TRAC Collective Agreement Going Off Course

After Almost Two Years of Negotiations, Budgets Are Still Uncertain

A timeline of TRAC’s negotiations with the university. Graphic Kelsey Litwin

When the Teaching and Research Assistants at Concordia signed their latest collective agreement in December, the union thought that it had achieved a great success—one that was almost two years in the making.

However, this accomplishment is being overshadowed by the knowledge that Concordia is in the midst of drastically reducing the budgets for teaching assistants and research assistants at the John Molson School of Business.

The projected budget for TAs and RAs at JMSB is $546,000 for the 2016-2017 academic year. This is a decrease of almost 40 per cent from the 2014-2015 academic year, when the budget was $882,624. The result: TA’s at JMSB are working significantly fewer hours this year than they have been in the past. TRAC learned these figures after a meeting with The Link last week.

“Everything is planned,” said TRAC President Nader Jafari Nodoushan. “It’s not something that just came to be because they wanted to do it.”

He explained that the significant cuts were announced to JMSB professors and lecturers in a meeting just over a year ago. The decision to slash the budget was not motivated by the new collective agreement, simply because it was not yet on the table at that point. “Some of our members were acting as lecturers in that faculty, so they were all in that meeting,” Jafari Nodoushan said.

To their understanding, he explained, this situation is unique to JMSB, meaning other faculties will not be suffering similar cuts. “I brought this matter up in our meetings with Concordia HR to see what they think,” he explained. “There were some people from the Provost’s office [present], and even they’ve said no.”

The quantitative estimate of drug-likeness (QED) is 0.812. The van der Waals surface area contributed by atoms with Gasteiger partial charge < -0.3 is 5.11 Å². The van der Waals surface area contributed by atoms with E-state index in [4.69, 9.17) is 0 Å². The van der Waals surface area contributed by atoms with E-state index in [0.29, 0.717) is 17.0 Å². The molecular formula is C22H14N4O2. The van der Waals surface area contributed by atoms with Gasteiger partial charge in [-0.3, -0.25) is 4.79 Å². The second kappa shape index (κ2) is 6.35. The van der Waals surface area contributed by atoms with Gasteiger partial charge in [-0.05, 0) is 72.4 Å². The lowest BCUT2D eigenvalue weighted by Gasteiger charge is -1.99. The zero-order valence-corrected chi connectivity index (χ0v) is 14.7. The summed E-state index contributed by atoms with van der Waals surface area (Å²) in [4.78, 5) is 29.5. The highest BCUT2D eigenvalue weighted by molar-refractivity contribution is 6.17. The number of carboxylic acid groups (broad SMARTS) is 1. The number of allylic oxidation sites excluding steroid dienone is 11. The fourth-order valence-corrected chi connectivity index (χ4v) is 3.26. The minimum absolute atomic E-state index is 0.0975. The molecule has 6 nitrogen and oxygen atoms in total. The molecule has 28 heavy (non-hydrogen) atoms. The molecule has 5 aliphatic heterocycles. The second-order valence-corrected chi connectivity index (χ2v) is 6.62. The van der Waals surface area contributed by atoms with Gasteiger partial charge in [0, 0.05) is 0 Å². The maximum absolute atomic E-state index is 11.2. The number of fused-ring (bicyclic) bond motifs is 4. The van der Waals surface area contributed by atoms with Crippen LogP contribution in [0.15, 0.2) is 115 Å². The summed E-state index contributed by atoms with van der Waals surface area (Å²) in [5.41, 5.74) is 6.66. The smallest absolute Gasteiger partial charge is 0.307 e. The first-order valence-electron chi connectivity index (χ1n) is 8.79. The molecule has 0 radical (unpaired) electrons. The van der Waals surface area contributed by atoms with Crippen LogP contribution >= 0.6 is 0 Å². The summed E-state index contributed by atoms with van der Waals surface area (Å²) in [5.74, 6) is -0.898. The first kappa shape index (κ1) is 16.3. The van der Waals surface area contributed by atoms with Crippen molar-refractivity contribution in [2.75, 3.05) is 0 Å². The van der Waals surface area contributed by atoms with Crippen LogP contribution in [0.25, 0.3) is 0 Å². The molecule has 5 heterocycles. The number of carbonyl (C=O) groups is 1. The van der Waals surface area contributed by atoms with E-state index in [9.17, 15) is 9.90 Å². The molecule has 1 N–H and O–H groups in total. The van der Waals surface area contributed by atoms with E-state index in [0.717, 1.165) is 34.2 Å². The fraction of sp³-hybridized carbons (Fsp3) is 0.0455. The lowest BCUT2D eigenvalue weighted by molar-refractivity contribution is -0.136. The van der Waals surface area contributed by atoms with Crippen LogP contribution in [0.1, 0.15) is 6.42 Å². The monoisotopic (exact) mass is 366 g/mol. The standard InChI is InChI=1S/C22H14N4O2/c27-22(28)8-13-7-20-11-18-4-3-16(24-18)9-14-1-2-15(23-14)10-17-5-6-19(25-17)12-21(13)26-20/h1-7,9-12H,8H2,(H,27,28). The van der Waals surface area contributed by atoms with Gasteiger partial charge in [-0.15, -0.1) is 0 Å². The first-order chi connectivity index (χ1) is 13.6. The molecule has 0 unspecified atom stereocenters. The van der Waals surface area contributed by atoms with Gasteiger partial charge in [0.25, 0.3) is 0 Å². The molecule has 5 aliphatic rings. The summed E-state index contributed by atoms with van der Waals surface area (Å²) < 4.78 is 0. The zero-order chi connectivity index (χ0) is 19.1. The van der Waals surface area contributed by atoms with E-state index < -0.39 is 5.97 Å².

University spokesperson Chris Mota said, however, that this is not the case. “This is not specific to the Molson School. This is happening across faculties.”

In an email, Mota explained that these budgetary decisions are under the scope of each faculty and, as a result, they will each deal with these cuts in different ways. She was unable to confirm the status of the TA and RA budgets for the Arts and Science, Engineering and Computer Science, and Fine Arts faculties.

When asked about the same cuts in an interview on Jan.18, Concordia President Alan Shepard explained, “In some areas there have been compressions, and faculties have had to look carefully at their resources to rationalize the resources they have against the needs they have.”

Despite this, he said that they aim to preserve academic quality because it’s “the reason we’re all here in the first place.”

Gounash Pirniya, TRAC’s Labour Relation and Grievance Officer, echoed this concern. She explained that throughout the negotiations, which lasted from May 2015 until August 2016, Shepard repeatedly put emphasis on maintaining a high quality of education.

TAs, she said, are crucial in preserving that quality.